7 Things Employers Need to Know About Eye Safety
Workplace Wellness You've heard your parents say, "It's all fun and games until someone loses an eye.” Beyond jungle gyms and basketball courts, this expression extends into the modern workplace.
Personal protective equipment such as safety glasses, goggles and face shields are vital to ensuring the safety of workers across industries. Here’s what employers need to know:
1. Prevention is pivotal
Even insignificant on-the-job injuries can lead to long-term vision issues. A simple scratch from sawdust or drywall can cause recurrent and painful corneal erosion. However, according to OSHA, an estimated 90 percent of eye injuries can be prevented by protective eyewear.
2. Minor mistakes, major price
Nearly three out of five injured workers were not wearing protection at the time of the mishap or were wearing the inappropriate eye protection. Eye injuries alone cost more than $300 million annually in lost production time, compensation and medical expenses.
3. Small particles, big issues
Metal slivers, wood chips or other small particles cause most eye injuries, according to the National Institute for Occupational Safety and Health. The U.S. Bureau of Labor Statistics found that 70 percent of eye injuries resulted from flying objects or sparks striking the eye. Injured workers reported that nearly three-fifths of the objects were smaller than a pinhead.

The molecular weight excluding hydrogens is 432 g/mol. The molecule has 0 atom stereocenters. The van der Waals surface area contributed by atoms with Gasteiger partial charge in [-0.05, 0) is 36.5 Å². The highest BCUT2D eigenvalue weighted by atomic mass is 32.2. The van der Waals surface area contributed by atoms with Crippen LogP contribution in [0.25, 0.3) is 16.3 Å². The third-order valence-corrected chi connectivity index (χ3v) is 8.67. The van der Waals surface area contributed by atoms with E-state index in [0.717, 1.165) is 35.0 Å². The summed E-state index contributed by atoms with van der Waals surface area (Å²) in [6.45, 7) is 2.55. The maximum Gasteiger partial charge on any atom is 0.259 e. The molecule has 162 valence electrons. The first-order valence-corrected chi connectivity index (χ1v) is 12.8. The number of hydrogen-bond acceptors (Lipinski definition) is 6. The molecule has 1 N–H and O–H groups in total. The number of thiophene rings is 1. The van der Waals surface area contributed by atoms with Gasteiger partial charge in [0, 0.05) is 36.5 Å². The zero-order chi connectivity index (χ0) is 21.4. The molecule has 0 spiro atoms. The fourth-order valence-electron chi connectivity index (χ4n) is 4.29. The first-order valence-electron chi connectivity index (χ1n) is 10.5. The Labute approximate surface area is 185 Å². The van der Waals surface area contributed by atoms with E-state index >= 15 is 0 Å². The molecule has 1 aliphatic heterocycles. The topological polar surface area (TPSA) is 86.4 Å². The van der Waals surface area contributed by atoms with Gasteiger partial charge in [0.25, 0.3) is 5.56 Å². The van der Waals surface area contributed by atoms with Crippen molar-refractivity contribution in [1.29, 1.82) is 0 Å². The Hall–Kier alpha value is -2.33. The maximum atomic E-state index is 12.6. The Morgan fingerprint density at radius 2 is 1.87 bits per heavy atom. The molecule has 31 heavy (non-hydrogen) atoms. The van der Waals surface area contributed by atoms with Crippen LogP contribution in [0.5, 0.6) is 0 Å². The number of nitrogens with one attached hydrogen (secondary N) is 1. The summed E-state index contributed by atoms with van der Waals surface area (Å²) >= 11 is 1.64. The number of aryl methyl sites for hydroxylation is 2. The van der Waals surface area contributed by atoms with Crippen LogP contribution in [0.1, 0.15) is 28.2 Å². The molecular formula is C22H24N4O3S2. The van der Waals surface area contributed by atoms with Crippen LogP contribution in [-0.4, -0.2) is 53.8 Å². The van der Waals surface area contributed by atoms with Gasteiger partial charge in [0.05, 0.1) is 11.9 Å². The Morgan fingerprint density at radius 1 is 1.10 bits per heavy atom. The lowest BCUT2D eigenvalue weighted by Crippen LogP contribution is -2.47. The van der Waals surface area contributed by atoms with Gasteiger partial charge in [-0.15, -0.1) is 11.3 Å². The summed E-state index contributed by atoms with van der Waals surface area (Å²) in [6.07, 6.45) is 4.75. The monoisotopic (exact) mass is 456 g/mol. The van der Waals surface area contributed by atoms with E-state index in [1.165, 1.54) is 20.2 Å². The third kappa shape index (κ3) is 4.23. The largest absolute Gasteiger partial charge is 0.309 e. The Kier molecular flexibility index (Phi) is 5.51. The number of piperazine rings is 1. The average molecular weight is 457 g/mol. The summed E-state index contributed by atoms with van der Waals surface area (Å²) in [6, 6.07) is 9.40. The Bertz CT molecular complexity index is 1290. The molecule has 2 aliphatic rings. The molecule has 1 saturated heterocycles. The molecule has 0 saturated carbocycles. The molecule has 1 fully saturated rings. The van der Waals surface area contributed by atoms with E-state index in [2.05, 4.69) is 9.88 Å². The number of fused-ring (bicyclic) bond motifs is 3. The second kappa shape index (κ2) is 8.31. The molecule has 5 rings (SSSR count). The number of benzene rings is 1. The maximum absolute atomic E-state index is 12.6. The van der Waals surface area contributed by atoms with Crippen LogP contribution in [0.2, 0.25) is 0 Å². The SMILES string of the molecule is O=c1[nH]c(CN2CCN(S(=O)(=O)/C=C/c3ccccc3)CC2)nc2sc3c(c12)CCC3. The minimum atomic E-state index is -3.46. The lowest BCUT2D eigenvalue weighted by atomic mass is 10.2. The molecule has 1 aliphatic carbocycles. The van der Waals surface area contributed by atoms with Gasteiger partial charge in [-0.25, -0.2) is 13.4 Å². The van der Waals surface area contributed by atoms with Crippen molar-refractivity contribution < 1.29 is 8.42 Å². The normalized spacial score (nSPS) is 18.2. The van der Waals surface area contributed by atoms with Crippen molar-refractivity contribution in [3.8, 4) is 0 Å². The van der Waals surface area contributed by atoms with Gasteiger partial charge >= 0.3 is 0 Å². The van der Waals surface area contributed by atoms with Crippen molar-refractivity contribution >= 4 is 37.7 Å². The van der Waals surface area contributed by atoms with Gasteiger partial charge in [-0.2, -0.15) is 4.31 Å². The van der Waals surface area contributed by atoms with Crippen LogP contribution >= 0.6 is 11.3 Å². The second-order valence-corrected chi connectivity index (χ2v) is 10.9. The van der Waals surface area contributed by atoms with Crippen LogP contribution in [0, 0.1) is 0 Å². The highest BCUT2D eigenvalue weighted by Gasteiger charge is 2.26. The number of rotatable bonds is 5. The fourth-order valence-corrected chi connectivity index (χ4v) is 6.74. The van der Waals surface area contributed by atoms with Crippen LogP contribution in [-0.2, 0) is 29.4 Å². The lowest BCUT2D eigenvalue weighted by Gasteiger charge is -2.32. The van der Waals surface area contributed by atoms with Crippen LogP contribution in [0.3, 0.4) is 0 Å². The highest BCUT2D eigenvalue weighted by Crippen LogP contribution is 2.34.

4. At-risk professions
Craft workers boast the highest rate of eye injuries, reports the Electronic Library of Construction Occupational Safety and Health. Plumbers, electricians and pipefitters round out the top five. Upon selecting the appropriate eye protection, employers must consider the nature and extent of the hazard, the circumstances of exposure and if any of the equipment interferes with employees’ personal vision needs.
5. Full-body protection
A BLS survey found that 94 percent of the injuries to workers wearing eye protection resulted from objects or chemicals going around or under the protective gear. Employers must ensure that eyewear is integrated with other personal protective equipment for head-to-toe safety. It also should be alterable so it can provide sufficient coverage for each individual.
6. Comfort has its benefits
Research has shown that when it comes to protective equipment compliance, comfort is key. Comfort enhancing features include vented frames, lenses with adjustable angles, cushioned brows, padded nose bridges and flexible temples.
7. Safety can be fashionable
Another way to encourage compliance is to opt for equipment with style features found in modern fashion, including bright colors, wraparound designs and mirrored lenses.